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Religion in American Culture

Americans frequently distinguish between being religious and belonging to a church or some other religious organization. In this course we will try to take this distinction seriously. If the religious expressions of the American people are not necessarily tied to the institutions which dot our landscape, then where ought we look in order to understand the role of religion in our culture? In what parts of our lives does religion crop up? What is religion anyway? We will focus our efforts on examining various features of American culture in order to trace the many different ways in which religious aspirations shape and reflect the changing nature of life in America.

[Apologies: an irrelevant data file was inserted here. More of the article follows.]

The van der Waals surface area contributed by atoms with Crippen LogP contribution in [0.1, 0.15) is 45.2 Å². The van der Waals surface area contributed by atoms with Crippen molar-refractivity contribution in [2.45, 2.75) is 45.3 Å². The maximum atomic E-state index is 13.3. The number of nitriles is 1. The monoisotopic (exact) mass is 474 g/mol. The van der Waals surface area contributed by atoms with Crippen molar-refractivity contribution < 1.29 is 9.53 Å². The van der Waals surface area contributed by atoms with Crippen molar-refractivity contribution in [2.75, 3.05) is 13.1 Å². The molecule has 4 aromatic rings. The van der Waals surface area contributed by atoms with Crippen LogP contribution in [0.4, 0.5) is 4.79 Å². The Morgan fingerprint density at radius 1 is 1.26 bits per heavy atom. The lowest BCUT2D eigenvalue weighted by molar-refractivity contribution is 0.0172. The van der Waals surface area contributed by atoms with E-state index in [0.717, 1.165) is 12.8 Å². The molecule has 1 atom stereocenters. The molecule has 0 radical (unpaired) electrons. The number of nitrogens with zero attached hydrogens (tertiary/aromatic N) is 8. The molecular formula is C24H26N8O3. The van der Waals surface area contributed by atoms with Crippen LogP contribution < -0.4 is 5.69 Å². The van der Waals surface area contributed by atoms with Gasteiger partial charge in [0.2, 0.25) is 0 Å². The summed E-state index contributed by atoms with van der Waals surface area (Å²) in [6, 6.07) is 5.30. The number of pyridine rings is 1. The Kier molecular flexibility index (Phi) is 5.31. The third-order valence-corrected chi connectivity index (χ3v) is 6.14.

While we will be somewhat attentive to the variety of religious groupings which have either migrated to or developed over time on American soil, our primary approach will not be historical. Instead our focus will be on those aspects of religion that are intertwined with other parts of American culture. We will attempt to provide a comparative and socio-cultural perspective on the forms of American religion and their role in American culture, as well as examine the sorts of religious interpretations which have been given to the American experience itself.

 

This syllabus was created for the Young Scholars in American Religion program.

Matthew Glass
Author

South Dakota State University
Institution

Public College or University
Institution Type

Syllabus
Resource Type

Undergraduate Course
Class Type

1993
Date Published

Religious Studies, American Studies, History, Sociology
Discipline

General Comparative Traditions
Religous Tradition

Popular Culture/Media/Music/Sports
Topics

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